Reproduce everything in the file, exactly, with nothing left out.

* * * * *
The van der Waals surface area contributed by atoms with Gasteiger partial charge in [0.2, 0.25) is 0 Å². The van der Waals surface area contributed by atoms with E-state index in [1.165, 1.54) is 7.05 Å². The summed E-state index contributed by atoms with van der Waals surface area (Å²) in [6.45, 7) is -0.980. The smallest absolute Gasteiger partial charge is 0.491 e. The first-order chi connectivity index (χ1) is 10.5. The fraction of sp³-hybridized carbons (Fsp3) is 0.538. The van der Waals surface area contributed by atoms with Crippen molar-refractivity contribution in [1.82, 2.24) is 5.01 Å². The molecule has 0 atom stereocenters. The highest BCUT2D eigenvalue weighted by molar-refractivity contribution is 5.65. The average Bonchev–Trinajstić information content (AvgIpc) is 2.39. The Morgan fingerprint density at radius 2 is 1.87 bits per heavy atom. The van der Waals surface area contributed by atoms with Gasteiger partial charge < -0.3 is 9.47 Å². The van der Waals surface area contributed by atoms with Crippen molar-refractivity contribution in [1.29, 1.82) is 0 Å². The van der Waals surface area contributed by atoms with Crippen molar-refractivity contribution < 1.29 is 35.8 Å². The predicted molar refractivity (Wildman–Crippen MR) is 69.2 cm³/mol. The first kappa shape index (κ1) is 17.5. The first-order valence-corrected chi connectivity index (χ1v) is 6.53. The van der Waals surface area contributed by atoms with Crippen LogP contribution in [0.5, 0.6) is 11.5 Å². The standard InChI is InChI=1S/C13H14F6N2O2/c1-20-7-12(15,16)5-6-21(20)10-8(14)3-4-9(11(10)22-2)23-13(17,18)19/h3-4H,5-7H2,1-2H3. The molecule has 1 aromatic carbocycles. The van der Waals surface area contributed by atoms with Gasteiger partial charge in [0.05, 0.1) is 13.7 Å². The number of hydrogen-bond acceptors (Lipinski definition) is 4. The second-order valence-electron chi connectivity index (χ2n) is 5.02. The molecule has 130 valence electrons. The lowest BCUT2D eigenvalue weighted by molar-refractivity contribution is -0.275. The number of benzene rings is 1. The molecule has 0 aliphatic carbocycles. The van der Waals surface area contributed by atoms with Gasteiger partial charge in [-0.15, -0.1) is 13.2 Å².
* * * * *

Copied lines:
The van der Waals surface area contributed by atoms with Gasteiger partial charge in [0.2, 0.25) is 0 Å². The van der Waals surface area contributed by atoms with E-state index in [1.165, 1.54) is 7.05 Å². The summed E-state index contributed by atoms with van der Waals surface area (Å²) in [6.45, 7) is -0.980. The smallest absolute Gasteiger partial charge is 0.491 e. The first-order chi connectivity index (χ1) is 10.5. The fraction of sp³-hybridized carbons (Fsp3) is 0.538. The van der Waals surface area contributed by atoms with Crippen molar-refractivity contribution in [1.82, 2.24) is 5.01 Å². The molecule has 0 atom stereocenters. The highest BCUT2D eigenvalue weighted by molar-refractivity contribution is 5.65. The average Bonchev–Trinajstić information content (AvgIpc) is 2.39. The Morgan fingerprint density at radius 2 is 1.87 bits per heavy atom. The van der Waals surface area contributed by atoms with Gasteiger partial charge < -0.3 is 9.47 Å². The van der Waals surface area contributed by atoms with Crippen molar-refractivity contribution in [1.29, 1.82) is 0 Å². The van der Waals surface area contributed by atoms with Crippen molar-refractivity contribution < 1.29 is 35.8 Å². The predicted molar refractivity (Wildman–Crippen MR) is 69.2 cm³/mol. The first kappa shape index (κ1) is 17.5. The first-order valence-corrected chi connectivity index (χ1v) is 6.53. The van der Waals surface area contributed by atoms with Crippen LogP contribution in [0.5, 0.6) is 11.5 Å². The standard InChI is InChI=1S/C13H14F6N2O2/c1-20-7-12(15,16)5-6-21(20)10-8(14)3-4-9(11(10)22-2)23-13(17,18)19/h3-4H,5-7H2,1-2H3. The molecule has 1 aromatic carbocycles. The van der Waals surface area contributed by atoms with Gasteiger partial charge in [0.05, 0.1) is 13.7 Å². The number of hydrogen-bond acceptors (Lipinski definition) is 4. The second-order valence-electron chi connectivity index (χ2n) is 5.02. The molecule has 130 valence electrons. The lowest BCUT2D eigenvalue weighted by molar-refractivity contribution is -0.275. The number of benzene rings is 1. The molecule has 0 aliphatic carbocycles. The van der Waals surface area contributed by atoms with Gasteiger partial charge in [-0.15, -0.1) is 13.2 Å².